Arguments in Support of the Proposed SolutionThe evidence offered will, of course, depend on the nature of the problem. Relevant statistics, authorities, examples, or analogies may come to mind to be available. This is usually the longest part of the essay.
Arguments Answering Possible ObjectionsThese arguments may suggest that:The proposal wont workThe proposed solution will create problems greater than the difficulty to be resolved.
A Summary, Resolution, or ConclusionThe writer may seek to accommodate the views of the opposition but suggest that the writers own position makes good sense.A conclusion ought to provide a sense of closure.A conclusion should be more than a simple restatement of the writers thesis.
Checking ParagraphsOmit short paragraphs except for rare points of transition.
Checking Transitions Make sure that the reader can move easily through the flow of the essay.Illustrate (for example, for instance)Establish a sequence (a more important objection, a stronger example)Connect logically (thus, as a result, therefore, so, it follows that)Amplify (further, moreover)Compare (similarly, in like manner, just as)Contrast (on the other hand, however, but)Summarize (in short, briefly)Concede (admittedly, granted, to be sure)
When Writers ReviseThey unify the essay by eliminating irrelevancies.They organize the essay by keeping in mind an imagined audience.They clarify the essay by fleshing out thin paragraphs, by making certain thatTransitions are adequateGeneralizations are supported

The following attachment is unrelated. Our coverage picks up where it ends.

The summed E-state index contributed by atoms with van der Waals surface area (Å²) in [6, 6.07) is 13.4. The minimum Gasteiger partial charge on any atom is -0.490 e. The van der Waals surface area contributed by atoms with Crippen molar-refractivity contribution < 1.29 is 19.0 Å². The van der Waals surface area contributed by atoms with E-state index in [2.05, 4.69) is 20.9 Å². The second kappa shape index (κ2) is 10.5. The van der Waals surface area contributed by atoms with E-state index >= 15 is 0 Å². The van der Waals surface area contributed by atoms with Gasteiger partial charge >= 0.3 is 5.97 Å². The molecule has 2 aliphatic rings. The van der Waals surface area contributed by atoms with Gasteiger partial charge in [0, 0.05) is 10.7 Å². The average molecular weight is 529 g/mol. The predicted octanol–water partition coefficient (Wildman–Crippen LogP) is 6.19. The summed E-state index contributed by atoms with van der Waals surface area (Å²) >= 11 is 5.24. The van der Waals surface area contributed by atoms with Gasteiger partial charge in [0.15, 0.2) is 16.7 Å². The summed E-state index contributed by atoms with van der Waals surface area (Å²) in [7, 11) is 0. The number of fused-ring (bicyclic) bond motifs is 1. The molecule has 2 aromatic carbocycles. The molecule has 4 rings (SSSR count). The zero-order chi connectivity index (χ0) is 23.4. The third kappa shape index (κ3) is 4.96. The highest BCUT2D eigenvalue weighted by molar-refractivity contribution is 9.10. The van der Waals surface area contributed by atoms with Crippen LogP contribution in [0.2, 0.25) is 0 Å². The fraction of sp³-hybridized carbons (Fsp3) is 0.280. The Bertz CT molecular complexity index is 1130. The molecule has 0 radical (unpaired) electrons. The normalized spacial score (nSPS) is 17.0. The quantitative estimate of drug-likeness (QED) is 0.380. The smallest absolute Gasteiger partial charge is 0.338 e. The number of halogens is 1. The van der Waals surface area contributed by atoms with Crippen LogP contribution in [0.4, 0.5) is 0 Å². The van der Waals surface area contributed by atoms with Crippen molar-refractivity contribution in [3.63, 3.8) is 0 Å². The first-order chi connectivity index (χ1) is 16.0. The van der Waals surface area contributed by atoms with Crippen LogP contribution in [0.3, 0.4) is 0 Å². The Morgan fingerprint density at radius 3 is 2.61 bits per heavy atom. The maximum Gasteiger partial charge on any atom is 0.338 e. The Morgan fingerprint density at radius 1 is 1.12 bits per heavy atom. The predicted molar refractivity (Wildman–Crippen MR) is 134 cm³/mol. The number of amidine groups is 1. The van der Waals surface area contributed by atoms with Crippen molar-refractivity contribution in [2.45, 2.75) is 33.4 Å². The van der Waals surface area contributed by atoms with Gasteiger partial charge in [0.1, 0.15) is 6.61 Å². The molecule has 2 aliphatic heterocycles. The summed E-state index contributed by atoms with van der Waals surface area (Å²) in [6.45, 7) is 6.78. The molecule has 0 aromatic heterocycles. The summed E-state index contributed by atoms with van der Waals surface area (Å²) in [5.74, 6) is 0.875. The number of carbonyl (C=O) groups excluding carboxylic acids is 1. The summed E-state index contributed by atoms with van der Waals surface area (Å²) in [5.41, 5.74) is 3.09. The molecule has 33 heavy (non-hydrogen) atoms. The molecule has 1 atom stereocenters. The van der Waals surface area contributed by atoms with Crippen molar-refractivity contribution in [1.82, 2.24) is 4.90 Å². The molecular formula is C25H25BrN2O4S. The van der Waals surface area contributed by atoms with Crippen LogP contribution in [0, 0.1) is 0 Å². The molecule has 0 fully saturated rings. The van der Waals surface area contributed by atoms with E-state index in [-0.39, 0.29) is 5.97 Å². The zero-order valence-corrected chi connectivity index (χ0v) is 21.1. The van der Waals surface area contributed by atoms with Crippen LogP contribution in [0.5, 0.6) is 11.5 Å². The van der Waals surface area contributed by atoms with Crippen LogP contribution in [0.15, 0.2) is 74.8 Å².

The EndingGood writers provide a sense of closure byReturning to something in the introductionGlancing at the wider implications of the issueIllustrating the thesis with a closing anecdoteSummarizing without tediously repeating the introduction.
Outlines: Two UsesAs Preliminary GuideHelps planning a tentative organizationA means of getting goingAs A Way of Checking a DraftIs the sequencing reasonable?Are any passages irrelevant?Is something important missing?
Formal Outline StructureI. A. 1. 2. B. 1. 2.
Tone and Writers PersonaEstablish your ethos (character) to create trust with the reader.You must appear informed.You must appear intelligent.You must appear benevolent.You must appear honest.Present yourself so that your readers see you as knowledgeable, honest, open-minded, and interested in helping them think about an issue of significance.
Last Words on ToneIn writing an argument you must:Recognize opposing views.Assume they are in good faithState them fairly.Be temperate in arguing your own position.
We, One, or I?If you are simply speaking of yourself, use I, to avoid stiff and wordy usages like This writer thinksAvoid the needless introductory phrase, I think.
Sexist Language vs. PCHow do we write good prose without seeming either sexist or awkwardly pc?Use common sense.What does not work wellHe/shes/heHe or sheEasier alternativesPlural (they)Recasting (readers will find that)
Peer ReviewShare your Buzzdocs with a dedicated Reviewer, who will make at least three comments on your paper.ReviewersOffer two comments that highlight what is working.Offer two comments that highlight what is not working.